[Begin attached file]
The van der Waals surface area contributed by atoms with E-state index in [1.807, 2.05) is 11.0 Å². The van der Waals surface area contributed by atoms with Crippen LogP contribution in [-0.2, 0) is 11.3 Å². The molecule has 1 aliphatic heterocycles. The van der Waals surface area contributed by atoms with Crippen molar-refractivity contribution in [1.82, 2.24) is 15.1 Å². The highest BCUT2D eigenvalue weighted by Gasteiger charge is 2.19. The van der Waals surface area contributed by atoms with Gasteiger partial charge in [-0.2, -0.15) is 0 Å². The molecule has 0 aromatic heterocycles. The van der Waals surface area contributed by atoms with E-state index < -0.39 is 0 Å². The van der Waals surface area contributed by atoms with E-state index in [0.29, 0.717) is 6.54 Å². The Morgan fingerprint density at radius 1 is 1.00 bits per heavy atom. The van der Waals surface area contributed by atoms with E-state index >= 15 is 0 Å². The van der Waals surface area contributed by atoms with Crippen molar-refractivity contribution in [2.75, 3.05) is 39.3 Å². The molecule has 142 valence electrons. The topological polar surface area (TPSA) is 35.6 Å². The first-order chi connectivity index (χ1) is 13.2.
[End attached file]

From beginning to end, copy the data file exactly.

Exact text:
The van der Waals surface area contributed by atoms with E-state index in [1.807, 2.05) is 11.0 Å². The van der Waals surface area contributed by atoms with Crippen LogP contribution in [-0.2, 0) is 11.3 Å². The molecule has 1 aliphatic heterocycles. The van der Waals surface area contributed by atoms with Crippen molar-refractivity contribution in [1.82, 2.24) is 15.1 Å². The highest BCUT2D eigenvalue weighted by Gasteiger charge is 2.19. The van der Waals surface area contributed by atoms with Gasteiger partial charge in [-0.2, -0.15) is 0 Å². The molecule has 0 aromatic heterocycles. The van der Waals surface area contributed by atoms with E-state index < -0.39 is 0 Å². The van der Waals surface area contributed by atoms with E-state index in [0.29, 0.717) is 6.54 Å². The Morgan fingerprint density at radius 1 is 1.00 bits per heavy atom. The van der Waals surface area contributed by atoms with E-state index >= 15 is 0 Å². The van der Waals surface area contributed by atoms with Crippen molar-refractivity contribution in [2.75, 3.05) is 39.3 Å². The molecule has 142 valence electrons. The topological polar surface area (TPSA) is 35.6 Å². The first-order chi connectivity index (χ1) is 13.2.